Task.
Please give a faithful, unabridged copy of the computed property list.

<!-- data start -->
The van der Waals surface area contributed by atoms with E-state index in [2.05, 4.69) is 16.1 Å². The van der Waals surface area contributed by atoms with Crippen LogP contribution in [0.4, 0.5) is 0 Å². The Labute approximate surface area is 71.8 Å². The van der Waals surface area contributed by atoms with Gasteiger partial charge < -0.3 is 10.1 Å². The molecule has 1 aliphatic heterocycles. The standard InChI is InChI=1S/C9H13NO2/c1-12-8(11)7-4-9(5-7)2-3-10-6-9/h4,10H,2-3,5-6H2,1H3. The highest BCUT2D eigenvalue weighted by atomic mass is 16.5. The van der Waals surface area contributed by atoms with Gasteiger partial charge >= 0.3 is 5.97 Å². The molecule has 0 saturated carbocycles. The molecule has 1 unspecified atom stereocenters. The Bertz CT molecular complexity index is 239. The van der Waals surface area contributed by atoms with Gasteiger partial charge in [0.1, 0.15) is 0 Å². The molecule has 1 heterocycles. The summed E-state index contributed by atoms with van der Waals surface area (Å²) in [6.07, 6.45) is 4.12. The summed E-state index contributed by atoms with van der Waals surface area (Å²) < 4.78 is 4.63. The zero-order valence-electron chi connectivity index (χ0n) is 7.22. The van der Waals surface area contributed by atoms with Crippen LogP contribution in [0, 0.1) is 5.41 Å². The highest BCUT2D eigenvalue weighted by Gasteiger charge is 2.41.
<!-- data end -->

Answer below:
The van der Waals surface area contributed by atoms with E-state index in [2.05, 4.69) is 16.1 Å². The van der Waals surface area contributed by atoms with Crippen LogP contribution in [0.4, 0.5) is 0 Å². The Labute approximate surface area is 71.8 Å². The van der Waals surface area contributed by atoms with Gasteiger partial charge < -0.3 is 10.1 Å². The molecule has 1 aliphatic heterocycles. The standard InChI is InChI=1S/C9H13NO2/c1-12-8(11)7-4-9(5-7)2-3-10-6-9/h4,10H,2-3,5-6H2,1H3. The highest BCUT2D eigenvalue weighted by atomic mass is 16.5. The van der Waals surface area contributed by atoms with Gasteiger partial charge >= 0.3 is 5.97 Å². The molecule has 0 saturated carbocycles. The molecule has 1 unspecified atom stereocenters. The Bertz CT molecular complexity index is 239. The van der Waals surface area contributed by atoms with Gasteiger partial charge in [0.1, 0.15) is 0 Å². The molecule has 1 heterocycles. The summed E-state index contributed by atoms with van der Waals surface area (Å²) in [6.07, 6.45) is 4.12. The summed E-state index contributed by atoms with van der Waals surface area (Å²) < 4.78 is 4.63. The zero-order valence-electron chi connectivity index (χ0n) is 7.22. The van der Waals surface area contributed by atoms with Crippen LogP contribution in [0, 0.1) is 5.41 Å². The highest BCUT2D eigenvalue weighted by Gasteiger charge is 2.41.